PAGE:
Your kid may finally move out of your basement
More households are being formed, which means an improved picture for housing as more young people seek their own home.
Are kids finally moving out of their parents' basements?
For some parents, this may be even better news than the end of the campaign advertising season: More young adults are forming their own household.
A total of 1.15 million new households were formed in the year that ended in September, fewer than the average 1.25 million added each year during the boom, but the highest number in more than six years, The Wall Street Journal reports, citing U.S. Census data.
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During the recession, the rate of household formation fell to about 650,000 a year, cutting the demand for both new and existing homes.
As unemployment eases, more people are ready to quit living with relatives — including parents — and form their own household.
Many of the new households were formed by renters. The number of homes occupied by renters has grown by more than 5 million since 2006, while the number of homes occupied by owners has fallen by 1.4 million, The WSJ reports.
The statistics don’t break down the age of those forming new households, but new households traditionally are formed by young adults or immigrants, who also have formed fewer new households during the downtown.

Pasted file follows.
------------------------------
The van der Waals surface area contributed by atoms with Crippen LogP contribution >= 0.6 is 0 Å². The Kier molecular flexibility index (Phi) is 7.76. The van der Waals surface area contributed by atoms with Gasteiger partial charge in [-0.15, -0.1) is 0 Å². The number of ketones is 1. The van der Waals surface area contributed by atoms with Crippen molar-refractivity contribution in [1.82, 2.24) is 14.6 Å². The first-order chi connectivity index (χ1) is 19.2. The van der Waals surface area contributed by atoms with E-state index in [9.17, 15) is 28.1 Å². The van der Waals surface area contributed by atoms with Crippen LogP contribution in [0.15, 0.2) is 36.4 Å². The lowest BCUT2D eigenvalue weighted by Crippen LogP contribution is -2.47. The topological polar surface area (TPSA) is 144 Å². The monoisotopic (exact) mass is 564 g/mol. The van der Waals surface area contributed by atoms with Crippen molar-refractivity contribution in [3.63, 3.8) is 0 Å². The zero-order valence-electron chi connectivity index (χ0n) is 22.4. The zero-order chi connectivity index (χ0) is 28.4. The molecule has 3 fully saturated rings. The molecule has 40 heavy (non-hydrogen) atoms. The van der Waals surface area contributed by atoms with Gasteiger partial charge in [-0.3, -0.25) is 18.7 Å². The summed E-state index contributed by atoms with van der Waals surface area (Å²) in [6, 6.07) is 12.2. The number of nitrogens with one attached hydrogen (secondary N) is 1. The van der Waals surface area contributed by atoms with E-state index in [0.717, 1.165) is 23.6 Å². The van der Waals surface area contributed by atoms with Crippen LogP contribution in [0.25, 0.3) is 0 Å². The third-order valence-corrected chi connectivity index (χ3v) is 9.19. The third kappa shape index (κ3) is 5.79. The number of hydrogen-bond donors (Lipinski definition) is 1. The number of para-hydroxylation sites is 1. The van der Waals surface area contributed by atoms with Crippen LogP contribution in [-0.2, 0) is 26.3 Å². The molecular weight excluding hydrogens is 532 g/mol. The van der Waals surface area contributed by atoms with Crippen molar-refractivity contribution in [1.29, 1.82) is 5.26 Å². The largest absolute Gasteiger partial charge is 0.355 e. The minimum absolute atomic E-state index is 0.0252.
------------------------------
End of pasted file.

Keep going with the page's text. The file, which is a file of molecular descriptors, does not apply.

"During the recession, a lot of those major life events like marriage, children and migration were put on hold," Kenneth Johnson, a senior demographer at the University of New Hampshire's Carsey Institute, told The WSJ. "It may be that there are couples who are thinking about living together, and they're thinking, 'The jobs picture is getting better. It's time to make the next step.'"
Sorry, the article does not include any advice about how to get your particular young person out of your basement and into a job and an apartment. But at least you know the trend is in the right direction.
"This has been a year of steady growth in the percentage of consumers with positive home-price expectations," Doug Duncan, senior vice president and chief economist of Fannie Mae, said in a news release with the agency’s October 2012 National Housing Survey. "Increasing household formation, encouraged by an improving labor market, is adding additional momentum to the housing recovery and putting upward pressure on rental price expectations. Expected increases in both owning and renting costs may encourage more consumers to buy and add further strength to the housing recovery already under way."